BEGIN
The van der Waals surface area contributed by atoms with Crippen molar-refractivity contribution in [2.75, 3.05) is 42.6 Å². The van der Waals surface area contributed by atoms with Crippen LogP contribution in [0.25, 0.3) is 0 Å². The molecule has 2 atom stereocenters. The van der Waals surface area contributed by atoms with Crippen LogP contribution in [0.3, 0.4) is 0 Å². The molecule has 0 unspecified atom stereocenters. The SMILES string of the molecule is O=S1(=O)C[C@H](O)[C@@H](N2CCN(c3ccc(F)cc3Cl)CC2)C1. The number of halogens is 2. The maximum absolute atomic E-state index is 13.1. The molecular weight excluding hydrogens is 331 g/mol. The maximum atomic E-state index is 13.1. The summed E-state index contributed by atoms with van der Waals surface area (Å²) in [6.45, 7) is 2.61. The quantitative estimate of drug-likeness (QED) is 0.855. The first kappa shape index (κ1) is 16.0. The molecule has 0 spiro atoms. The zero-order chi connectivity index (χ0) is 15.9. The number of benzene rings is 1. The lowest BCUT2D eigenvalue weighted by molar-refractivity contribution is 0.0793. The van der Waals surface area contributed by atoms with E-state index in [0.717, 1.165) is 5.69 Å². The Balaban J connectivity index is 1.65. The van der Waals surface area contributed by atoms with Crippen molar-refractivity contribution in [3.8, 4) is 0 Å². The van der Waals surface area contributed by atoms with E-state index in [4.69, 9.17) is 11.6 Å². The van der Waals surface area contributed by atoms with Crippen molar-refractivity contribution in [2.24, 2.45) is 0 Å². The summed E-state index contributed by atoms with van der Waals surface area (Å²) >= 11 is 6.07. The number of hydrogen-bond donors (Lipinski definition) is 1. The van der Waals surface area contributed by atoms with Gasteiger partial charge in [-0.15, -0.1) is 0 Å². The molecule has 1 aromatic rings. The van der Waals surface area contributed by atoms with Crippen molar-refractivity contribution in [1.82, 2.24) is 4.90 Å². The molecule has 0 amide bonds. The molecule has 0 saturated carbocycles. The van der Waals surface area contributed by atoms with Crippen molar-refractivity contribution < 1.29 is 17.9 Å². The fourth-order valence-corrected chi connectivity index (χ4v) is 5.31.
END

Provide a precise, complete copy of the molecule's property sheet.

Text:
The van der Waals surface area contributed by atoms with Crippen molar-refractivity contribution in [2.75, 3.05) is 42.6 Å². The van der Waals surface area contributed by atoms with Crippen LogP contribution in [0.25, 0.3) is 0 Å². The molecule has 2 atom stereocenters. The van der Waals surface area contributed by atoms with Crippen LogP contribution in [0.3, 0.4) is 0 Å². The molecule has 0 unspecified atom stereocenters. The SMILES string of the molecule is O=S1(=O)C[C@H](O)[C@@H](N2CCN(c3ccc(F)cc3Cl)CC2)C1. The number of halogens is 2. The maximum absolute atomic E-state index is 13.1. The molecular weight excluding hydrogens is 331 g/mol. The maximum atomic E-state index is 13.1. The summed E-state index contributed by atoms with van der Waals surface area (Å²) in [6.45, 7) is 2.61. The quantitative estimate of drug-likeness (QED) is 0.855. The first kappa shape index (κ1) is 16.0. The molecule has 0 spiro atoms. The zero-order chi connectivity index (χ0) is 15.9. The number of benzene rings is 1. The lowest BCUT2D eigenvalue weighted by molar-refractivity contribution is 0.0793. The van der Waals surface area contributed by atoms with E-state index in [0.717, 1.165) is 5.69 Å². The Balaban J connectivity index is 1.65. The van der Waals surface area contributed by atoms with Crippen molar-refractivity contribution in [3.8, 4) is 0 Å². The van der Waals surface area contributed by atoms with E-state index in [4.69, 9.17) is 11.6 Å². The van der Waals surface area contributed by atoms with Crippen molar-refractivity contribution in [2.24, 2.45) is 0 Å². The summed E-state index contributed by atoms with van der Waals surface area (Å²) >= 11 is 6.07. The number of hydrogen-bond donors (Lipinski definition) is 1. The van der Waals surface area contributed by atoms with Gasteiger partial charge in [-0.15, -0.1) is 0 Å². The molecule has 1 aromatic rings. The van der Waals surface area contributed by atoms with Crippen molar-refractivity contribution in [1.82, 2.24) is 4.90 Å². The molecule has 0 amide bonds. The molecule has 0 saturated carbocycles. The van der Waals surface area contributed by atoms with Crippen molar-refractivity contribution < 1.29 is 17.9 Å². The fourth-order valence-corrected chi connectivity index (χ4v) is 5.31.